If their first LP was a gutsy blast of teeth-baring hardcore, Dropdead’s second self-titled album—the release that launched Armageddon as a label—took things to the next level. Super-taut dynamics, keener songwriting, and a beefed-up sound saw the band positively explode; tracks like “Tied Down For Survival” and “Idiot Icon” put the band on the level of the likes of Hellnation when it came to breakneck velocity. Tellingly, even the band’s ‘long’ song—the two-and-a-half-minute album closer “What Once Was Life”—offers no slowdown or respite, choosing instead to dissolve into a blistering white noise meltdown. This was hardcore as it was meant to be played—merciless and forever in the red—and showcases exactly why the band are capable of holding their own whether at home among the sweat-slicked walls of the underground punk circuit or going toe to toe with big-budget metal acts at Maryland Deathfest.
Hard To Swallow
Hard To Swallow
The UK’s Hard To Swallow—Hard To Fuckin Swallow to their small circle—were something of an anomaly when they existed and, for shame, remain little-loved in their home country to this day. It’s both laudable and mystifying, then, that a U.S. label should choose to resurrect such an under-the-radar act for a partial discography some five years after they uttered their last gasp, but when the tunes are this good who’s complaining? Like a weirder, sneakier kid brother to the mighty Iron Monkey (with whom they shared members), Hard To Swallow twisted together caustic, limb-dragging sludge and sneering hardcore to fearsome effect. Sabbath-esque grooves rub up against frantic bursts of aggression, with the brief “Action On” sounding like Capitalist Casualties meeting their end in a tarpit while “Thrown” seems to predate the strange, desperate hardcore of Gas Chamber and “Dissolves Into” doses its splenetic thrash with a splash of Gravity Records.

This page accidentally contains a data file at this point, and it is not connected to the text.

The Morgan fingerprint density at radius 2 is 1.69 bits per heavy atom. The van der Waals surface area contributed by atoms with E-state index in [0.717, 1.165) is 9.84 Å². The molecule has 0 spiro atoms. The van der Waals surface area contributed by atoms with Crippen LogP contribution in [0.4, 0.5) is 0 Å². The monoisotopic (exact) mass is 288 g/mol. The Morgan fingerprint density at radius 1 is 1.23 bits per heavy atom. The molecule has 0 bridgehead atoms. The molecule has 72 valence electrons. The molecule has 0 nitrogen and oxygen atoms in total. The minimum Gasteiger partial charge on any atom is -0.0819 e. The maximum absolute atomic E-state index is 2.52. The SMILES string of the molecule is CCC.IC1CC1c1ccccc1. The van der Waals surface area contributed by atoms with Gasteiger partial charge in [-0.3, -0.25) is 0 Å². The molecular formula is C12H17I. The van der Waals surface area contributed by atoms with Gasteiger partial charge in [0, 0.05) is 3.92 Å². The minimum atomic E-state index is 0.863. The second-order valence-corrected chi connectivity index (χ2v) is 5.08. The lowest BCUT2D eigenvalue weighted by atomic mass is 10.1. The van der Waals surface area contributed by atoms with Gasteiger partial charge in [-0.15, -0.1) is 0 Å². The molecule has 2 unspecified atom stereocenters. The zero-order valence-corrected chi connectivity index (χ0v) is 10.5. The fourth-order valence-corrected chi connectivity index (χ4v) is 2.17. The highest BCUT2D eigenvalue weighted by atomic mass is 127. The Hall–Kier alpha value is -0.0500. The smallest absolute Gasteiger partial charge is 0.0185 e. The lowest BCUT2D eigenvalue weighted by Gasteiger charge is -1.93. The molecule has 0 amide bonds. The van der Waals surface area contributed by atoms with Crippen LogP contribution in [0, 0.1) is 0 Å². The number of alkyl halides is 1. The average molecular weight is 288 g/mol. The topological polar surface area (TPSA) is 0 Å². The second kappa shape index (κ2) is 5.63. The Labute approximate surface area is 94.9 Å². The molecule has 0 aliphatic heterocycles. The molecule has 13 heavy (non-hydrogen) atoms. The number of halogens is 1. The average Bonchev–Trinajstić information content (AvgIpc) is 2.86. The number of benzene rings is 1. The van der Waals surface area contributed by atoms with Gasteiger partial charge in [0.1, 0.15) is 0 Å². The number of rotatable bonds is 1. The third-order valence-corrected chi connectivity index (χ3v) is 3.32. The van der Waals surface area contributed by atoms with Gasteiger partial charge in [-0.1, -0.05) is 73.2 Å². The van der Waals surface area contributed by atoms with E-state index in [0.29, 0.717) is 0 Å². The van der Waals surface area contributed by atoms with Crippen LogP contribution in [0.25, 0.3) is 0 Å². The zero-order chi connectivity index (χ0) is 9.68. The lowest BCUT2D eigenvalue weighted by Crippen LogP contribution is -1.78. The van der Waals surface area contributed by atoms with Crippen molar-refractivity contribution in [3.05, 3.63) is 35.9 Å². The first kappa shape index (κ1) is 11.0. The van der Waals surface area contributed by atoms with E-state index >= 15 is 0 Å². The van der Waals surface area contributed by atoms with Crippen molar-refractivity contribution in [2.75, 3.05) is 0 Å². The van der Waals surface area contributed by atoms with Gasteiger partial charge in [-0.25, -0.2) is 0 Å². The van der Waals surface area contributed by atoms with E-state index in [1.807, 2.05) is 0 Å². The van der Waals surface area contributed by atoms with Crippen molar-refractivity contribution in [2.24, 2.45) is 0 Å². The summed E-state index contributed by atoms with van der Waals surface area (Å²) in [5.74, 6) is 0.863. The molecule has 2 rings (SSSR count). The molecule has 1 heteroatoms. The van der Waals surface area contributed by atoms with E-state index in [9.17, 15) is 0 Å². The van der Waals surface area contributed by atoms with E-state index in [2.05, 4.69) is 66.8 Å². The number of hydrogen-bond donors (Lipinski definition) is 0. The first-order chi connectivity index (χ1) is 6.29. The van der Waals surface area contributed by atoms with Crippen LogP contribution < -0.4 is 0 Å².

If Discharge defined an entire subgenre and served as a sonic and aesthetic linchpin for 40 years’ worth of spiky jackets, Sweden produced several of the next best things—notably the ever-deadly Totalitär. Barnett’s earlier Crust Records imprint reissued the band’s explosive 1987 vinyl debut, Multinationella Mördare, back in 1996, and this compilation smashes those five tracks together with the band’s Vänd Dig Inte Om and Luftslott EPs and their 1986 demo. Barely in control, and incredibly raw, this 30-track collection serves to explain why one in three punx seem to have a tatty Totalitär patch stitched to at least one item of clothing—stick a (safety) pin in the track list and you’ll find your own slice of kängpunk perfection.
“Long Island” b/w “Supersyn”
For a time in the early 2000’s, punk rock’s fickle focus rested firmly on Denmark, with K-town bands like No Hope For The Kids and Young Wasteners sending fanzine writers into paroxysms of sweaty hyperbole while the price of Lost Kids 7-inches skyrocketed. These bands have since fallen out of punk vogue, and many of the early ‘00s Danish scene’s releases are now available for chump change online and in-store. One such release—and one that’s ripe for rediscovery—marks Armageddon’s most melodic venture: a two-track EP from Copenhagen’s Gorilla Angreb. Released (alongside the band’s split with Lokum) to coincide with a U.S. tour, this single sets out the band’s style with no muss or fuss: “Long Island” is mid-paced and gloomy, making optimal use of the band’s dual vocalists as it slouches its way through three surly minutes, while “Supersyn” ups the tempo and halves the running time with irresistible barroom swagger.